Photoconducting Bragg Mirrors based on TiO2 Nanoparticle Multilayers

Authors

  • Mauricio E. Calvo,

    1. Instituto de Ciencia de Materiales de Sevilla Consejo Superior de Investigaciones Cientificas (CSIC) Américo Vespucio 49, 41092 Sevilla (Spain)
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  • Silvia Colodrero,

    1. Instituto de Ciencia de Materiales de Sevilla Consejo Superior de Investigaciones Cientificas (CSIC) Américo Vespucio 49, 41092 Sevilla (Spain)
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  • T. Cristina Rojas,

    1. Instituto de Ciencia de Materiales de Sevilla Consejo Superior de Investigaciones Cientificas (CSIC) Américo Vespucio 49, 41092 Sevilla (Spain)
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  • Juan Antonio Anta,

    1. Departamento de Sistemas Físicos Químicos y Naturales Universidad Pablo de Olavide Carretera de Utrera Km 1, 41013 Sevilla (Spain)
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  • Manuel Ocaña,

    1. Instituto de Ciencia de Materiales de Sevilla Consejo Superior de Investigaciones Cientificas (CSIC) Américo Vespucio 49, 41092 Sevilla (Spain)
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  • Hernán Míguez

    Corresponding author
    1. Instituto de Ciencia de Materiales de Sevilla Consejo Superior de Investigaciones Cientificas (CSIC) Américo Vespucio 49, 41092 Sevilla (Spain)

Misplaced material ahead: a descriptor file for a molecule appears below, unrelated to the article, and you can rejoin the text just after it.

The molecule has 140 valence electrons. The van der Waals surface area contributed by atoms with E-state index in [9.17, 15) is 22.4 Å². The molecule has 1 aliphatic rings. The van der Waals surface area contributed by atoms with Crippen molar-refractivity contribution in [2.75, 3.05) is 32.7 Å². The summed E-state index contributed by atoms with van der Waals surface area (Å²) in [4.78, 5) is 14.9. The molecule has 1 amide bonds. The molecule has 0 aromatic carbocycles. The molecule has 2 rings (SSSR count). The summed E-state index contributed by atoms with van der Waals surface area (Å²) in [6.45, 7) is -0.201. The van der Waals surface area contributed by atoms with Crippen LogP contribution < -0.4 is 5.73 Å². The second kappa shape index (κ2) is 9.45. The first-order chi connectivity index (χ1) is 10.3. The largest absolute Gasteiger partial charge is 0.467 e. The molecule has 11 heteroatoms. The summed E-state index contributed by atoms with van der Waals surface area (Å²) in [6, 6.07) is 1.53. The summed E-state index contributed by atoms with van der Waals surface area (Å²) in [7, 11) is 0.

• Instituto de Ciencia de Materiales de Sevilla Consejo Superior de Investigaciones Cientificas (CSIC) Américo Vespucio 49, 41092 Sevilla (Spain).
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  • This research was funded by the Spanish Ministry of Science and Education under grant MAT2005-03028 and the Ramón Areces Foundation. M.E. Calvo and S. Colodrero thank CSIC for an I3P contract and a scholarship, respectively. J.A.Anta. thanks the Spanish Ministry of Science and Education for grant ENE2004-01657/ALT and project HOPE (Consolider-Ingenio 2010) and Junta de Andalucía for project P06-FQM-01869. Supporting Information is available online from Wiley InterScience or from the authors.

Abstract

A synthetic route to building photoconducting films of TiO2 nanoparticles that display bright structural color is presented. The color arises as a result of the periodic modulation of the refractive index, which is achieved by controlling the degree of porosity of each alternate layer through the particle size distribution of the precursor suspensions. The suspensions are cast in the shape of a film by spin-coating, which allows tailoring of the lattice parameter of the periodic multilayer, thus tuning the Bragg peak spectral position (i.e., its color) over the entire visible region. Photoelectrochemical measurements show that the Bragg mirrors are conductive and distort the photocurrent response as a result of the interplay between photon and electron transport.

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